Imatge de l'autor

William Doyle (1) (1942–)

Autor/a de The French Revolution: A Very Short Introduction

Per altres autors anomenats William Doyle, vegeu la pàgina de desambiguació.

18+ obres 1,771 Membres 13 Ressenyes 2 preferits

Sobre l'autor

William Doyle is a writer and documentary producer whose previous book, Inside the Oval Office: The White House Tapes from FDR to Clinton, was a New York Times Notable Book. In 1998 he won the Writers Guild of America Award for Best TV Documentary for the A&E special "The Secret White House Tapes," mostra'n més which he cowrote and coproduced. He lives in New York City. (Bowker Author Biography) mostra'n menys

Obres de William Doyle

Obres associades

The French Nobility in the Eighteenth Century: From Feudalism to Enlightenment (1976) — Traductor, algunes edicions34 exemplars
Mozart : Le nozze di Figaro : 2005/6 [programme] (2006) — Col·laborador — 1 exemplars


Coneixement comú



Helpful book which aids in understanding the French Revolution.
Morgana1522 | Hi ha 4 ressenyes més | Nov 19, 2023 |
Not so much an account of the chief characteristics of the Ancien Regime, as an account of the Historiography of said Regime. Still a useful work though, casting useful insight on the government, culture and society of France, among other things.
JJPCIII | Oct 9, 2022 |
A clear, concise account of popular images of the French Revolution (Carlyle, Dickens, Orczy), what led to it, the events, the aftermath, and scholarship surrounding the bicentennial and afterwards.
Robertgreaves | Hi ha 4 ressenyes més | May 1, 2022 |
To most historians, the French Revolution is the key event defining the emergence of the modern world in which we live today. Its bicentenary in 1989 was the occasion for a slew of books that examined its causes, personalities, and consequences from several different ideological and chronological perspectives. Among the most prominent was William Doyle’s survey of the French Revolution. A noted historian of the period, Doyle offered something provided in few other works produced that year: a narrative that ranged from the accession of Louis XVI to the Treaty of Amiens and Napoleon Bonaparte’s confirmation as First Consul in 1802. In doing so, he offered an analysis of the origins, events, and historical impact of the Revolution within a single interpretive framework, one that serves as a starting point for anyone seeking an introduction to this historically critical event.

Doyle’s analysis begins with a survey of France under Louis XVI. Here he portrays a country under strain, governed by a monarchy ill-equipped to face the challenges before it. Though he identifies the cause of the Revolution as the economic crisis created by the bad harvests of the 1770s and 1780s, these exposed many of the long-term systemic problems of the French government. Uppermost among them was the ineffectual king, Louis XVI, a man whose vacillation and weakness Doyle frequently highlights as key to the ineffectual response to the events that followed. He also takes the times to describe the rich intellectual ferment of the time, as the Enlightenment provided many of the ideas and concepts that were introduced in an effort to address the problems plaguing the country.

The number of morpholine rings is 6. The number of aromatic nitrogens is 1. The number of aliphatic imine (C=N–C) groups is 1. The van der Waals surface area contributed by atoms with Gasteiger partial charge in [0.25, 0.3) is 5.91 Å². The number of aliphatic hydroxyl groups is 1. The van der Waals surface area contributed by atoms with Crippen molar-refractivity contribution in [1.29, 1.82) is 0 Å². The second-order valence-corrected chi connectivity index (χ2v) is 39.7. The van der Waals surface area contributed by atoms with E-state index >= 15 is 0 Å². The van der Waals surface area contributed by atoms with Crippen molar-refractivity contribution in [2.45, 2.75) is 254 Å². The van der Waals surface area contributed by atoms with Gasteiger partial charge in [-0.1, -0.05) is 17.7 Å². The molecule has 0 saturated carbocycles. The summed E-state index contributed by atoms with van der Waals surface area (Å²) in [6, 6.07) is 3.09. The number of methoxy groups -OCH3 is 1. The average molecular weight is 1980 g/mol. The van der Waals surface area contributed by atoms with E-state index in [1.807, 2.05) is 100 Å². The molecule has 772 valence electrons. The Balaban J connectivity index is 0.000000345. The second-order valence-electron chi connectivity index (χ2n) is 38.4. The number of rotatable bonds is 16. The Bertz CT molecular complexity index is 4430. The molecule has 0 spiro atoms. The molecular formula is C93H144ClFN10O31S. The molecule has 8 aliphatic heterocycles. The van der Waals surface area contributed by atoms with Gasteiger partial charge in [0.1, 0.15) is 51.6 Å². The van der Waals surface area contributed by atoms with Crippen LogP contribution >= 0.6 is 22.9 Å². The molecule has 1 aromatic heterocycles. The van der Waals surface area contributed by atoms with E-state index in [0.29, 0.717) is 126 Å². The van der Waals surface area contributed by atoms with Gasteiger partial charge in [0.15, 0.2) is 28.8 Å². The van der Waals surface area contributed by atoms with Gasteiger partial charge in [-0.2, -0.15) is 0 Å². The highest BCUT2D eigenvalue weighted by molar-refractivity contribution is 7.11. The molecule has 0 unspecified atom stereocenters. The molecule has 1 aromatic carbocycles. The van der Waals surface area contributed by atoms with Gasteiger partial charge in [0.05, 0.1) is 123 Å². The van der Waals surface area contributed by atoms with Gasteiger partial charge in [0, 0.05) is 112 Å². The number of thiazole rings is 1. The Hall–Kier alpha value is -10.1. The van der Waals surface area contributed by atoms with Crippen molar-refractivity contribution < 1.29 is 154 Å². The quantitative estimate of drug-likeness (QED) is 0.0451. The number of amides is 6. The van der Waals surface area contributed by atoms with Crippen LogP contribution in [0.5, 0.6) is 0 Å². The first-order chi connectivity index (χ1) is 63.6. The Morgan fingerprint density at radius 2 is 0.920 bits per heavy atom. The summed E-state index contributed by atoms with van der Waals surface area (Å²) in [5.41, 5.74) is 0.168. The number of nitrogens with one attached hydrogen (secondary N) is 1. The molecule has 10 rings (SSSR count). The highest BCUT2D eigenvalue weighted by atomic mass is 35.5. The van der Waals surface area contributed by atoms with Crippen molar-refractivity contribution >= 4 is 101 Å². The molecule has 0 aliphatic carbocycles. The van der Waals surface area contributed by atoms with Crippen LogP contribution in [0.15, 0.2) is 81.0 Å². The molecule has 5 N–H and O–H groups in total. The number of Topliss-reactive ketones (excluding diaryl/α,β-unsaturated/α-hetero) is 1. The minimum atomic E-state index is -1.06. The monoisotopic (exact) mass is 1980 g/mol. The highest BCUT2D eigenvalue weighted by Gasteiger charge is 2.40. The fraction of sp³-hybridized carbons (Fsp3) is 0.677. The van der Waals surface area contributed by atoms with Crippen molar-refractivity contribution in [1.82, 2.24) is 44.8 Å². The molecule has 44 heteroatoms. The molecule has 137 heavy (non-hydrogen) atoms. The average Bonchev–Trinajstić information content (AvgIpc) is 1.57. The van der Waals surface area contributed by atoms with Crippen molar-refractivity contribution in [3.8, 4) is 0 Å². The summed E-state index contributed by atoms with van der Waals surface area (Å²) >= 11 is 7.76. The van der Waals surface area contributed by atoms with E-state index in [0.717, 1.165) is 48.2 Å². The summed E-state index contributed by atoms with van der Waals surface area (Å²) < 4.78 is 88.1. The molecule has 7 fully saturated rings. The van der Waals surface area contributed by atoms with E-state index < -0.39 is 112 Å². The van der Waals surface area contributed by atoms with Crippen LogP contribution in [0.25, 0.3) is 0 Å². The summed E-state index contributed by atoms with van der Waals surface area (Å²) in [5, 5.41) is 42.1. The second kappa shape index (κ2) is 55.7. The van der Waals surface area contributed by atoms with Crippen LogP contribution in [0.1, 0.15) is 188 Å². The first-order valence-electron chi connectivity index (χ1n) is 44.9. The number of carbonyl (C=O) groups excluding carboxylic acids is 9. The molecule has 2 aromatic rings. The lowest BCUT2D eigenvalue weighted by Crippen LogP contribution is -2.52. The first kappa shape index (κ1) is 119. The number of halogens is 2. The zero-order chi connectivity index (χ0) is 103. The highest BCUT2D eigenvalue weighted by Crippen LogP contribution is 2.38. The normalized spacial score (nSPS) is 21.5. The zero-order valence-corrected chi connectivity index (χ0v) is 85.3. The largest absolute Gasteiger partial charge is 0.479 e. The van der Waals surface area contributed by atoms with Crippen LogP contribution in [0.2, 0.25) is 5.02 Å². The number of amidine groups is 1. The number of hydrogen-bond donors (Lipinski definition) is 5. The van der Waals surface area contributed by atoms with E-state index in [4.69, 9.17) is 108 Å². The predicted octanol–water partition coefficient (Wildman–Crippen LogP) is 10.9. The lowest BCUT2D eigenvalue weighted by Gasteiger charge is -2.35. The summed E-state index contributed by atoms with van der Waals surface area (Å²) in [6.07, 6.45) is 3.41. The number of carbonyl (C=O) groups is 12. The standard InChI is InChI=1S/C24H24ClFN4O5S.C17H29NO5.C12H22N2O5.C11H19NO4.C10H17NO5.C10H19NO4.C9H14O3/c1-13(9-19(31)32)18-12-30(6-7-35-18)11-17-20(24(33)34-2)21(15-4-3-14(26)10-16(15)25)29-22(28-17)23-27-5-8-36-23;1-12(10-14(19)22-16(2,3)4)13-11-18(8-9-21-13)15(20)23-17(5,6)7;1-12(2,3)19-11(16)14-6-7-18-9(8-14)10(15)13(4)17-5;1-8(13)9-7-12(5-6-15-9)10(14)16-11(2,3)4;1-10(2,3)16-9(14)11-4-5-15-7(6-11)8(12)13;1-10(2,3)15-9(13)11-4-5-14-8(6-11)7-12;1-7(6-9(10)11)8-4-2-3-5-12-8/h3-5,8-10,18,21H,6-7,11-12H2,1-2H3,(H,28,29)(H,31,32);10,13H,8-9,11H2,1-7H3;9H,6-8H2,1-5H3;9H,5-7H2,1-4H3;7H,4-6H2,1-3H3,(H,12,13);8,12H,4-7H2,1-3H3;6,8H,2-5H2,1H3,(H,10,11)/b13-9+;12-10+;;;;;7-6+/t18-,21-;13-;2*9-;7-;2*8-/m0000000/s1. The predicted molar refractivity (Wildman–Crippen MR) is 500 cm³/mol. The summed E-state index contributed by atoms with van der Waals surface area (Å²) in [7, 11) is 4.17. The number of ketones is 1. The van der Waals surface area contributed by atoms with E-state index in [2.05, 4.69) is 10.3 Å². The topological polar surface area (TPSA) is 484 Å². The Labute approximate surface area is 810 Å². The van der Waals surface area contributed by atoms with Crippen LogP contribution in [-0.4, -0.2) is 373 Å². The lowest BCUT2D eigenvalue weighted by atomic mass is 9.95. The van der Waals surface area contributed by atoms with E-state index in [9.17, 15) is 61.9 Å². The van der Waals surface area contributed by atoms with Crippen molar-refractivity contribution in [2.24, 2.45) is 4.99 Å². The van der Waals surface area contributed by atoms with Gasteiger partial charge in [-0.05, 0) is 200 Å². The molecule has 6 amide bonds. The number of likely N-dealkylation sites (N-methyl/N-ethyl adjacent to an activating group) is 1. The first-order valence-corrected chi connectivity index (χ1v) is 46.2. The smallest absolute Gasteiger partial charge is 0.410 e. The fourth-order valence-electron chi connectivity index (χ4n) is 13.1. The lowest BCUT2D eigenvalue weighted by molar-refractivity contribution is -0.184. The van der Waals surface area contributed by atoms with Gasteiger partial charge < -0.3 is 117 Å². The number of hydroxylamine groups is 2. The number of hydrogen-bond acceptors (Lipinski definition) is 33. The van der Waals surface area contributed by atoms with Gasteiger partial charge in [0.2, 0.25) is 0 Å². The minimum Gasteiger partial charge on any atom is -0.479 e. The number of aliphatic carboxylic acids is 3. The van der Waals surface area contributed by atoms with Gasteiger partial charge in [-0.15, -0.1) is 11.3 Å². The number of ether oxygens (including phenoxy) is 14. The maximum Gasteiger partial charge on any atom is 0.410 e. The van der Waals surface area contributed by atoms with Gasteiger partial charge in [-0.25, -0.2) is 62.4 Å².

The core of Doyle’s account, though, is the period between 1789 and 1794. This period takes up nearly half of the book, containing as it does the pivotal events of the Revolution itself. One of the great strengths of Doyle’s presentation of these years is his inclusion of events outside of Paris, which provides a more comprehensive understanding of the revolution as a national event and how the reaction of the provinces influenced events within the capital. Yet his account makes clear that it was the Paris commune that was the single most important factor driving events, as representatives continually were forced to make decisions with the reactions of the Paris mob uppermost in their considerations. The men who emerged as leaders during this period were the ones who could win over these crowds, yet Doyle makes it clear that men such as Robespierre were more often driven by events than driving them themselves.

Doyle concludes his history with the Directory, the emergence of Bonaparte, and the contemporary impact of the Revolution upon Europe. His incorporation of a European perspective is another of the book’s strengths, illuminating the role of international affairs on the Revolution while also providing a fuller account of its broader impact outside of France itself. By this point military affairs were a paramount consideration, aiding to both the government’s survival and the exportation of revolutionary ideas. Yet curiously Doyle does not dwell on this part in his conclusion, which nonetheless explains just how the Revolution came to shape so much of the political landscape, down to the very concepts and language used today.

The comprehensive and insightful nature of Doyle’s examination is one of the main reasons why, two decades after its publication, his book remains the best single-volume study of the French Revolution. Though somewhat dry in its presentation, it nonetheless gives readers a clear narrative of events and a framework for understanding the origins and developments of the revolution, both within France and Europe. For anyone seeking to understand such a pivotal event in history, this is a good place to start.
… (més)
MacDad | Hi ha 5 ressenyes més | Mar 27, 2020 |


Potser també t'agrada

Autors associats


També de
½ 3.7

Gràfics i taules